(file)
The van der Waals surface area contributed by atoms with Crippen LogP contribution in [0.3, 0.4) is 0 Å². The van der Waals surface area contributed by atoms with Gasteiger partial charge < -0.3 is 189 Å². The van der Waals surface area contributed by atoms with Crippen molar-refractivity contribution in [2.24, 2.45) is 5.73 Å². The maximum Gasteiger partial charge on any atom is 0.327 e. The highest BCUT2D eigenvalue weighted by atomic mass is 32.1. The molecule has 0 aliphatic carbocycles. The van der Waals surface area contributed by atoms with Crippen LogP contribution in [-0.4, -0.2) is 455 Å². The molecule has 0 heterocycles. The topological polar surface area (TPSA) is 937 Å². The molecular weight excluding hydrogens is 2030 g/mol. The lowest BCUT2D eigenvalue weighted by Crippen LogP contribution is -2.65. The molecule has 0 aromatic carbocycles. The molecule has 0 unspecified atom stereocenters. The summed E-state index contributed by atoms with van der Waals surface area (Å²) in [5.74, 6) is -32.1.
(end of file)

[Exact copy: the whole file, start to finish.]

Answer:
The van der Waals surface area contributed by atoms with Crippen LogP contribution in [0.3, 0.4) is 0 Å². The van der Waals surface area contributed by atoms with Gasteiger partial charge < -0.3 is 189 Å². The van der Waals surface area contributed by atoms with Crippen molar-refractivity contribution in [2.24, 2.45) is 5.73 Å². The maximum Gasteiger partial charge on any atom is 0.327 e. The highest BCUT2D eigenvalue weighted by atomic mass is 32.1. The molecule has 0 aliphatic carbocycles. The van der Waals surface area contributed by atoms with Crippen LogP contribution in [-0.4, -0.2) is 455 Å². The molecule has 0 heterocycles. The topological polar surface area (TPSA) is 937 Å². The molecular weight excluding hydrogens is 2030 g/mol. The lowest BCUT2D eigenvalue weighted by Crippen LogP contribution is -2.65. The molecule has 0 aromatic carbocycles. The molecule has 0 unspecified atom stereocenters. The summed E-state index contributed by atoms with van der Waals surface area (Å²) in [5.74, 6) is -32.1.